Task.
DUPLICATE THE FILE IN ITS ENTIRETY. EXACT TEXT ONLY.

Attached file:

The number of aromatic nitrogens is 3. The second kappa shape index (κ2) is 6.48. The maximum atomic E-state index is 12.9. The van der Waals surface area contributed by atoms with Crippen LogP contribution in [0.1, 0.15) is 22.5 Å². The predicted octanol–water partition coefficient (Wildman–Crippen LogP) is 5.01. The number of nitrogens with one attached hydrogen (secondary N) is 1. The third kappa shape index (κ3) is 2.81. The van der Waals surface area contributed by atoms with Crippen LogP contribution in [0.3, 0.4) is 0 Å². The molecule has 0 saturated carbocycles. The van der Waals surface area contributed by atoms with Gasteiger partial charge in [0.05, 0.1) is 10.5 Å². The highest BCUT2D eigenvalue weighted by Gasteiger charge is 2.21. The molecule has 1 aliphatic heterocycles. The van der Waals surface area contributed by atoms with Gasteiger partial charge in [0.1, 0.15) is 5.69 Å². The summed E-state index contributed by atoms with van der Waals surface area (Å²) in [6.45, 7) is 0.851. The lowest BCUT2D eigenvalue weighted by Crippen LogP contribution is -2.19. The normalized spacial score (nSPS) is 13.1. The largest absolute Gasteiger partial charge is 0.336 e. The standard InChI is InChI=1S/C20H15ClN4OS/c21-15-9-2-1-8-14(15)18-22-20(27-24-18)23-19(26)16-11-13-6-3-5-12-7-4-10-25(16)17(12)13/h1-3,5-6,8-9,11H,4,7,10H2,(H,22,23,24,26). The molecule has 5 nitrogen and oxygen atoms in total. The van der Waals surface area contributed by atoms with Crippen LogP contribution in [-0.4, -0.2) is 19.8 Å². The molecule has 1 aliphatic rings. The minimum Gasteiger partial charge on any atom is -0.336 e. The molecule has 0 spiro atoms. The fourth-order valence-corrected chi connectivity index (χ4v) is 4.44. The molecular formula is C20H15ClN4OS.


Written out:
The number of aromatic nitrogens is 3. The second kappa shape index (κ2) is 6.48. The maximum atomic E-state index is 12.9. The van der Waals surface area contributed by atoms with Crippen LogP contribution in [0.1, 0.15) is 22.5 Å². The predicted octanol–water partition coefficient (Wildman–Crippen LogP) is 5.01. The number of nitrogens with one attached hydrogen (secondary N) is 1. The third kappa shape index (κ3) is 2.81. The van der Waals surface area contributed by atoms with Crippen LogP contribution in [0.3, 0.4) is 0 Å². The molecule has 0 saturated carbocycles. The van der Waals surface area contributed by atoms with Gasteiger partial charge in [0.05, 0.1) is 10.5 Å². The highest BCUT2D eigenvalue weighted by Gasteiger charge is 2.21. The molecule has 1 aliphatic heterocycles. The van der Waals surface area contributed by atoms with Gasteiger partial charge in [0.1, 0.15) is 5.69 Å². The summed E-state index contributed by atoms with van der Waals surface area (Å²) in [6.45, 7) is 0.851. The lowest BCUT2D eigenvalue weighted by Crippen LogP contribution is -2.19. The normalized spacial score (nSPS) is 13.1. The largest absolute Gasteiger partial charge is 0.336 e. The standard InChI is InChI=1S/C20H15ClN4OS/c21-15-9-2-1-8-14(15)18-22-20(27-24-18)23-19(26)16-11-13-6-3-5-12-7-4-10-25(16)17(12)13/h1-3,5-6,8-9,11H,4,7,10H2,(H,22,23,24,26). The molecule has 5 nitrogen and oxygen atoms in total. The van der Waals surface area contributed by atoms with Crippen LogP contribution in [-0.4, -0.2) is 19.8 Å². The molecule has 1 aliphatic rings. The minimum Gasteiger partial charge on any atom is -0.336 e. The molecule has 0 spiro atoms. The fourth-order valence-corrected chi connectivity index (χ4v) is 4.44. The molecular formula is C20H15ClN4OS.